Volume 44 Exhibition

Volume 44 opens Wednesday 21 May 2014 at 18h00
The Photo Workshop Gallery
22 May – 27 June 2014

Volume 44 is a body of work that was produced during a yearlong participatory workshop project with migrant sex workers living in inner city Johannesburg and Musina. Volume 44 is informed by the project Working the City conducted in 2010 – a project that worked specifically with migrant women sex workers that lived and worked in urban spaces in South Africa. Through a participatory photography methodology, this project aims to document the under-represented voices and experiences of South African and foreign-born individuals engaged in the sex industry in South Africa.

The exhibition will feature the photographs along with captions and narrative stories of 19 participants as well as showcase the complex aspects of the participatory process, training and journal writing. The photographs and narratives provide insight into the stories of the participant’s lives, dreams, fears and experiences.

The exhibition also highlights the complexity of the project by featuring aspects of the multimodal visual and narrative approaches, such as mapping, narrative writing, storytelling and group image review/critique that were central to the participatory workshop process. These approaches supported not only the production of powerful stories by a group of individuals who are both under-represented and highly marginalized, but provided the participants, including the research team, an opportunity to reflect on their lives and the world around them.

Volume 44 is a collaborative project by African Centre for Migration Studies (ACMS) at Wits University, Sisonke Sex Worker Movement, and Market Photo Workshop.

Open Society Foundations (OSF) and Open Society Initiative made this project possible for Southern Africa (OSISA).

About Sisonke Sex Worker Movement
Sisonke Sex Worker Movement is a national movement for sex workers run by sex workers for sex workers across South Africa that was launched in 2003.  The movement aims to unite sex workers, improve living and working conditions, and advocates for equal rights for sex workers. Sisonke is also a member of the African Sex Worker Alliance (ASWA) that unites sex workers from all over Africa. We now have Sisonke members in 7 provinces. For more information go to: www.sweat.org.za or www.africansexworkeralliance.org.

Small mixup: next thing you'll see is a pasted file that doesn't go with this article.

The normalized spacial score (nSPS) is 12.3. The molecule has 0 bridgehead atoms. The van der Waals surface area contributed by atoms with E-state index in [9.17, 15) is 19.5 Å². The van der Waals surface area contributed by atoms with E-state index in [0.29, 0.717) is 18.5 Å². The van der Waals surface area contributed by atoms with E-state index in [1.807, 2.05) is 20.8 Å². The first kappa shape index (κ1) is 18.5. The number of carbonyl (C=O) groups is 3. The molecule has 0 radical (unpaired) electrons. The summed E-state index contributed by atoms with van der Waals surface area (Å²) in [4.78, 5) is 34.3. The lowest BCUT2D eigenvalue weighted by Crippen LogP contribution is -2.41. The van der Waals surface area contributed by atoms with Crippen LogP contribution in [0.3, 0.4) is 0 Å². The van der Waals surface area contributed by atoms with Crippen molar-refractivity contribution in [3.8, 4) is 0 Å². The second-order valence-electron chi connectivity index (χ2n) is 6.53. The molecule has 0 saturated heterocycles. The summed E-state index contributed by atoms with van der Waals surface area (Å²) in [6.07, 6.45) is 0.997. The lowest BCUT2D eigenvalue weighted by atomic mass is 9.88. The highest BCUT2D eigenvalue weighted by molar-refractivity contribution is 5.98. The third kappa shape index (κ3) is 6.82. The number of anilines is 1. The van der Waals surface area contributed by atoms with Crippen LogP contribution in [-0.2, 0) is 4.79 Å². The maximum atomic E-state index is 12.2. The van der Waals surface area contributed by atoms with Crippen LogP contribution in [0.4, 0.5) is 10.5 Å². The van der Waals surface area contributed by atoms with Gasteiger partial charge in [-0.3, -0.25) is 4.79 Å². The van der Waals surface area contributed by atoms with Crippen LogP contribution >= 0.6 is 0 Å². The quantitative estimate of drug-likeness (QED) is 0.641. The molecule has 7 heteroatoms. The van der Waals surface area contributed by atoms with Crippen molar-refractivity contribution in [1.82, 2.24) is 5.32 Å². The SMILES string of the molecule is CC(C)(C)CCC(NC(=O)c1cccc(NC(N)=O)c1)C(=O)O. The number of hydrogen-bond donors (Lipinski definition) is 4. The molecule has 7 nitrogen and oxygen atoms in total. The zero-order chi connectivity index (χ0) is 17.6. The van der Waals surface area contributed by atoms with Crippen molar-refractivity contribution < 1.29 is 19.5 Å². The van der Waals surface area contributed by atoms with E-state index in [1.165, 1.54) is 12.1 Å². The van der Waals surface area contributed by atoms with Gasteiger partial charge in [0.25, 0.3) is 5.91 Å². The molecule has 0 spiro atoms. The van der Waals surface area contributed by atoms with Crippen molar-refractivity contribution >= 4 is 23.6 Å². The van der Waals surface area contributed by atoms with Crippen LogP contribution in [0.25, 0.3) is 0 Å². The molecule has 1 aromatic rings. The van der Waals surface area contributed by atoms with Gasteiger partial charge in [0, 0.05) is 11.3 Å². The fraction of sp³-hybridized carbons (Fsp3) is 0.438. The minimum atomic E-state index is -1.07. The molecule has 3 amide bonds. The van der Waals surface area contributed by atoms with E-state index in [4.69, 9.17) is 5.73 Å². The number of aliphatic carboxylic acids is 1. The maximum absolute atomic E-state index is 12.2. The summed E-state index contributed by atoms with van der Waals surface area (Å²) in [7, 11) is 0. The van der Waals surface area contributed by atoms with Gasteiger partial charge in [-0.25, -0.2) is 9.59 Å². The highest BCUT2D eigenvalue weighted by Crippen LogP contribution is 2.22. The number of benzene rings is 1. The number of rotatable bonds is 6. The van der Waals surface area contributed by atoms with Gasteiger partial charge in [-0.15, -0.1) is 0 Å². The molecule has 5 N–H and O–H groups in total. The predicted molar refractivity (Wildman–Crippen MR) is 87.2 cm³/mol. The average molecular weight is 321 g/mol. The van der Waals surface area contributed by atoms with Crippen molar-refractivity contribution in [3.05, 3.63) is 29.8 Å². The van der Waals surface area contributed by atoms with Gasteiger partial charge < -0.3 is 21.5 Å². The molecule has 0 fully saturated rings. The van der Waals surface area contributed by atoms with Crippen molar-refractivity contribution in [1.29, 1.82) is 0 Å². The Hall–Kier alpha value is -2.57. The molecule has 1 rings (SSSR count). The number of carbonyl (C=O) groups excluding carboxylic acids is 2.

Contact information:
Pamela Chakuvinga
Sisonke deputy
National coordinator/ ASWA deputy- country coordinator
pamelac@sweat.org.za and/or pams.chakuvinga@gmail.com


About African Centre for Migration and Society (ACMS)
ACMS, formerly known as the Forced Migrations Studies Programme- is based at the University of the Witwatersrand in Johannesburg, South Africa.  The ACMS is an independent, interdisciplinary and internationally engaged Africa-based centre of excellence for research and teaching that shapes global discourse on human mobility, development, and social transformation.  Through research, teaching and outreach ACMS is a regional leader for migration on the continent, with partnerships around the world.  For more information go to: www.migration.org.za.

Contact information:
Elsa Oliveira
Project Coordinator/PhD Student

Dr. Jo Vearey
Senior Researcher


To download the publication click below:

Volume 44 – A participatory photography project with migrant men, women and transgender sex workers in Johannesburg and Musina.

For further information on the Volume 44 exhibition, please contact Lekgetho Makola at lekgethom@marketphotoworkshop.co.za or +27 (0) 11 834 1444.

A migrant selling charcoal. ©Primrose
The other place of the place I came from or the love of the home away from home. ©Modise
This is a building where sex workers used to attend to their clients. This is where I started to do sex work when I first arrived in Johannesburg. The building has since been closed by the Metro Police but only after loosing some of my friends. ©Chantel
Self Portrait, they are happily in love. ©Babymez
Self Portrait, I started sex work in 2004 and through my years as a sex worker i have experienced many difficulties and challenges like being discriminated by co-workers, being abused by clients and witnessing colleagues getting killed. ©Skara
They moved from different places, She went looking for a flat at Rosebell, They stayed there for something like five years, Then the place was renovated and they moved from Chelsea Court, Chelsea is a nice building and is cheap. ©Kefiloe
Today I am a breadwinner and I maintain myself and five others at home. I am also a Human Rights Activist and also a member of the Voice of the Voiceless People. ©Buella
I am a lady who is 23 years old and have 2 children with no father so i have to look after them and my mother and it is me who can put food on the table so I have to look for a job. ©Andile